It was a late meal and before too long, my niece was soon battling sleep. Eventually, it overtook her and she laid with her head on the restaurant table while everyone else chatted and finished their meal. Then, my brother picked her up and carried her to the vehicle to go home. I don’t know if she slept through the entire trip home or if she simply acted like it, exhaustion keeping her calm and still.

Oddly enough, it wasn’t until the next day that I found myself pondering that scene. The similarities made me think of how my parents would often carry me from the car into the house after a drive home from somewhere. At times, I was really in a deep sleep and other times I just wanted to act like it. I would be partially awake as I heard the vehicle turn off, but I wanted to be effortlessly transported into the house. Once I reached a certain age, my parents would wake me up and I would need to enter the house on my own two feet.

What was so nice about being carried? Perhaps it was the sense of being cradled tenderly or the chance to be lovingly provided for even as reaching ages of independence. I’m sure sometimes it was just laziness, but it was probably most often the joy of resting in the strength of another. At six or seven, I wouldn’t have phrased it that way, of course. Yet if I look at the desires of the human heart, I am certain that was a central focus.

As an adult, we have to re-learn the art of resting in the strength of another. We often don’t want to be carried, physically or emotionally. The ease that comes with being carried in childhood often vanishes as we become adults. The sense of being carried starts to feel awkward and uncomfortable, like how it would feel if someone picked us up and carried us over their shoulder like happened when we were kids. We need to find anew the gift of resting in the Lord’s strength.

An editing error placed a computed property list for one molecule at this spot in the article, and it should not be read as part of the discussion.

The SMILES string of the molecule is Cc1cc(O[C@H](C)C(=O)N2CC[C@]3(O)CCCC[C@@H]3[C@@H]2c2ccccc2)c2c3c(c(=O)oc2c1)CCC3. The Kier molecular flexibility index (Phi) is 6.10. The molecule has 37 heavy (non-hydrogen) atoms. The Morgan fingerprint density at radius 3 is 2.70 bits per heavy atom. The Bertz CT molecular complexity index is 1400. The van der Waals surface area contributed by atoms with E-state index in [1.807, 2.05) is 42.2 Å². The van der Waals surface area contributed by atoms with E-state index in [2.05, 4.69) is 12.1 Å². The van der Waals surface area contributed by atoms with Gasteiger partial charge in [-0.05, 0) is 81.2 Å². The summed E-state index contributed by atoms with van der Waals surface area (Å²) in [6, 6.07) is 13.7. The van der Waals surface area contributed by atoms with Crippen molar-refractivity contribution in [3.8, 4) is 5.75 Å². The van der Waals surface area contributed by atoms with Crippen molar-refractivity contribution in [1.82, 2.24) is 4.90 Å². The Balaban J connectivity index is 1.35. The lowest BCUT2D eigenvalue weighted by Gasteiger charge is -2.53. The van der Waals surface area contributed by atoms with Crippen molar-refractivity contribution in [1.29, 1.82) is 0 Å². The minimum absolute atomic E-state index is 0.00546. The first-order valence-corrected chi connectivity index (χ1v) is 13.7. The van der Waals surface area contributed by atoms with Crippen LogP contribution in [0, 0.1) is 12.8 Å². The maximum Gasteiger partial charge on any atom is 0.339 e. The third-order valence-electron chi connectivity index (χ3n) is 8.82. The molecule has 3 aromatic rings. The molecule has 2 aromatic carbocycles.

In many ways, it easier to look for humans to fill this need of a strength to rest in. When lonely, we seek out friends. For stability and commitment, we desire a spouse. When we reach the end of what we know or are able to do, we want a tangible, physical presence to step in and help us out. A few weeks ago, I was traveling in a blizzard, praying the entire way that I wouldn’t slide off the road and into a ditch. Yet every time there was a pick-up that would come up behind me and stay there for a while, I was incredibly grateful. I couldn’t help but think that if my car careened into a ditch, that this pick-up driver just might lend their strength to assist in my weakness. As I said, I prayed fervently the whole way, but the physical presence of another person with me in the blizzard provided some comfort to my fear.

What does it take to allow my weakness to find rest in God’s strength, instead of continually seeking another place to find rest? My heart longs so much to find rest and yet I often run from the true Source for my rest. The only place I can find true and total rest is in the Lord. He alone has strength to completely carry my weakness without fail. Everyone else and everything else will fall short or will fail to satisfy. People will die and I will lose their physical presence. Possessions will break or run out. All will eventually pass except for the Lord. If I want true rest, I need to go to Him. There is no other solution, no other path, no other practice that will provide the rest that He can give. I cannot meditate, medicate, or plan my way out of needing His omnipotence as the resting place for my littleness and my weakness.

This week, how will you rest in the Lord? What area or areas of your life do you need to entrust to the Lord? Where is your weakness an avenue for His strength to be made manifest?

Photo by Anton Darius | @theSollers on Unsplash

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